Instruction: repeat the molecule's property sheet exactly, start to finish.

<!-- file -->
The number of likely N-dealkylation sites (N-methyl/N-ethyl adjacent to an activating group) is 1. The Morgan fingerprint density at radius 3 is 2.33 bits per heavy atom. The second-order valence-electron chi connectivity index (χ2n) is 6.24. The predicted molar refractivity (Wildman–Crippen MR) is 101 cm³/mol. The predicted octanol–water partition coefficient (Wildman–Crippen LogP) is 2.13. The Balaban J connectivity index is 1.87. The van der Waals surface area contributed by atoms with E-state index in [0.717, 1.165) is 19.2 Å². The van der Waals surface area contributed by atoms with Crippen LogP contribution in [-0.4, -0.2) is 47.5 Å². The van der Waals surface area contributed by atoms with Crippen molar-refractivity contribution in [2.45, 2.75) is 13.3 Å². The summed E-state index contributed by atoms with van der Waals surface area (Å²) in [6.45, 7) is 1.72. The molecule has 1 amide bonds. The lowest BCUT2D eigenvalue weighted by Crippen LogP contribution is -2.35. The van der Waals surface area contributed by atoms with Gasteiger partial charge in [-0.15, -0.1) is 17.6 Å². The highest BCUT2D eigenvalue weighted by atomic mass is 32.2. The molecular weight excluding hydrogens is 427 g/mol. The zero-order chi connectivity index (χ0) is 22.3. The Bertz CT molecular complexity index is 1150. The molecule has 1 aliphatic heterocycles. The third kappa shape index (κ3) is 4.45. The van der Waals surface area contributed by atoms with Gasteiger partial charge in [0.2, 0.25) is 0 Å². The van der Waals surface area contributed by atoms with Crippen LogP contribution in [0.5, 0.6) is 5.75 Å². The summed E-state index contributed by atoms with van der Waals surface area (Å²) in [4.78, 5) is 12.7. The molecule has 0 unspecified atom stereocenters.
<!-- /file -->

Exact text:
The number of likely N-dealkylation sites (N-methyl/N-ethyl adjacent to an activating group) is 1. The Morgan fingerprint density at radius 3 is 2.33 bits per heavy atom. The second-order valence-electron chi connectivity index (χ2n) is 6.24. The predicted molar refractivity (Wildman–Crippen MR) is 101 cm³/mol. The predicted octanol–water partition coefficient (Wildman–Crippen LogP) is 2.13. The Balaban J connectivity index is 1.87. The van der Waals surface area contributed by atoms with E-state index in [0.717, 1.165) is 19.2 Å². The van der Waals surface area contributed by atoms with Crippen LogP contribution in [-0.4, -0.2) is 47.5 Å². The van der Waals surface area contributed by atoms with Crippen molar-refractivity contribution in [2.45, 2.75) is 13.3 Å². The summed E-state index contributed by atoms with van der Waals surface area (Å²) in [6.45, 7) is 1.72. The molecule has 1 amide bonds. The lowest BCUT2D eigenvalue weighted by Crippen LogP contribution is -2.35. The van der Waals surface area contributed by atoms with Gasteiger partial charge in [-0.15, -0.1) is 17.6 Å². The highest BCUT2D eigenvalue weighted by atomic mass is 32.2. The molecular weight excluding hydrogens is 427 g/mol. The zero-order chi connectivity index (χ0) is 22.3. The Bertz CT molecular complexity index is 1150. The molecule has 1 aliphatic heterocycles. The third kappa shape index (κ3) is 4.45. The van der Waals surface area contributed by atoms with Gasteiger partial charge in [0.2, 0.25) is 0 Å². The van der Waals surface area contributed by atoms with Crippen LogP contribution in [0.5, 0.6) is 5.75 Å². The summed E-state index contributed by atoms with van der Waals surface area (Å²) in [4.78, 5) is 12.7. The molecule has 0 unspecified atom stereocenters.